Rush reminder: beware of defamation proceedings

By 12 April, 2019 April 15th, 2019 No Comments

Source: NewsCorp Australia

A recent decision of the Federal Court has awarded $850,000 in damages to actor Geoffrey Rush, with further damages to be assessed for loss of earnings. The ruling outlined that the newspaper The Daily Telegraph’s reports of alleged inappropriate behaviour by Rush towards a female theatre co-star were untrue and published in an “extravagant, excessive and sensationalist manner”[1].

A copy of the decision can be found here. You can also view a video of Wigney J publishing his reasons here.

Key Takeaways
As is often the case with defamation proceedings generally (and particularly those involving the media), defamatory publications do not always expressly give rise to their defamatory imputations. The question is always: would the ordinary reasonable reader in the circumstances have “read between the lines” and concluded the publication implied those defamatory meanings?[2] One should approach commencing defamation proceedings with caution given the costly and uncertain nature of such litigation. In Mr Rush’s words following the successful judgment: “there are no winners”. You can see our earlier post on issuing a concerns notice here.

The defamation claim comprised three of The Daily Telegraph’s publications: a poster distributed outside newsagencies throughout NSW and the ACT on 30 November 2017, a series of articles published on 30 November 2017 and a series of articles published on 1 December 2017 (Articles).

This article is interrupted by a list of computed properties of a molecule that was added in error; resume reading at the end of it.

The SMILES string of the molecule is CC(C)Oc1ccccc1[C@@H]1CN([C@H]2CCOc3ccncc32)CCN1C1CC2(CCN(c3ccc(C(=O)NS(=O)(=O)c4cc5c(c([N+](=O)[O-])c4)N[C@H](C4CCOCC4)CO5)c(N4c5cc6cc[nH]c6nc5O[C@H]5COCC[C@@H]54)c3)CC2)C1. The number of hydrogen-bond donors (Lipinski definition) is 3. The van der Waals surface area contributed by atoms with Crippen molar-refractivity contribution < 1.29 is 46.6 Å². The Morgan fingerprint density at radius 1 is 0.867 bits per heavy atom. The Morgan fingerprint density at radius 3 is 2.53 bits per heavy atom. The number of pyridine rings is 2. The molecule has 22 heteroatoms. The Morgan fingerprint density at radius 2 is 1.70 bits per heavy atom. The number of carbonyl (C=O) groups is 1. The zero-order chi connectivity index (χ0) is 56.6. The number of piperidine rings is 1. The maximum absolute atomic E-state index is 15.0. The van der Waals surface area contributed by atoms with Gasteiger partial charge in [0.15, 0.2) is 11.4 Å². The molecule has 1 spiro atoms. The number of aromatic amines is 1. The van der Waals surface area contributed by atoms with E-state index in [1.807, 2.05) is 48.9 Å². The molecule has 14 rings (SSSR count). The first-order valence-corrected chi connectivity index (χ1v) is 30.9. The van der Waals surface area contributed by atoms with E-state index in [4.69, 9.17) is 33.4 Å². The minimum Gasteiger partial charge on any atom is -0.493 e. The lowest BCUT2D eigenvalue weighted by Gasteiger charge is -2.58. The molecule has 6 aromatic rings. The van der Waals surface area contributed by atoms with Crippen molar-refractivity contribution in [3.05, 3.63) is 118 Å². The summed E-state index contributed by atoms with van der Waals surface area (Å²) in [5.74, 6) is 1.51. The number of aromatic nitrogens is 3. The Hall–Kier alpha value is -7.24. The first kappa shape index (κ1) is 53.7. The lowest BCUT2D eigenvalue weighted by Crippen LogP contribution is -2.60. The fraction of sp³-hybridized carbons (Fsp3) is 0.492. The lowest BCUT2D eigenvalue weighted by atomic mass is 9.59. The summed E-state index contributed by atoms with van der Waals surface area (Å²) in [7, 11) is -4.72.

Each of the Articles conveyed imputations that Rush had acted inappropriately towards co-star Eryn Norvill during the production of Shakespeare’s “King Lear” in late 2015 – early 2016. The allegations included that Rush had made comments or jokes about Norvill that contained sexual innuendo, made lewd gestures towards Norvill of a sexual nature and had on multiple occasions touched Norvill in a sexual manner[3]. While Rush denied each of the claims, Nationwide News Pty Ltd (Nationwide) sought to rely on the defence that the allegations contained in the Articles were substantially true[4].

Wigney J found, on the balance of probabilities, Nationwide had not proved the substantial truth of any of the imputations found to be conveyed by the Articles. In deciding the quantum of the award of damages, Wigney J considered the reputation of Rush in the acting profession prior to the publication of the Articles as well as the conduct of The Daily Telegraph in publishing the Articles.

It was held that, notwithstanding that the allegations were false, the Articles were published in an attempt to “boost sales and increase circulation by way of sensationalist articles concerning the #MeToo movement.”[5] The Articles were judged as being extraordinarily sensationalist, excessive, unfair, reckless, improper and unjustified. In those circumstances, an award of aggravated damages was warranted.

While quantum was assessed at $850,000, future submissions will be filed as to the past and future economic loss Rush will incur as a result of the Articles. Early reports suggest that this is expected to be quantified in the order of $5 – $7 million. If so, it will be the highest award in Australian  history for a defamation proceeding.


[1] Rush v Nationwide News Pty Ltd (No 7) [2019] FCA 496 at [728].


[2] Rush v Nationwide News Pty Ltd (No 7) [2019] FCA 496 at [12].


[3] Rush v Nationwide News Pty Ltd (No 7) [2019] FCA 496 at [657].


[4] Defamation Act 2005 (NSW) s 25.


[5] Rush v Nationwide News Pty Ltd (No 7) [2019] FCA 496 at [735].

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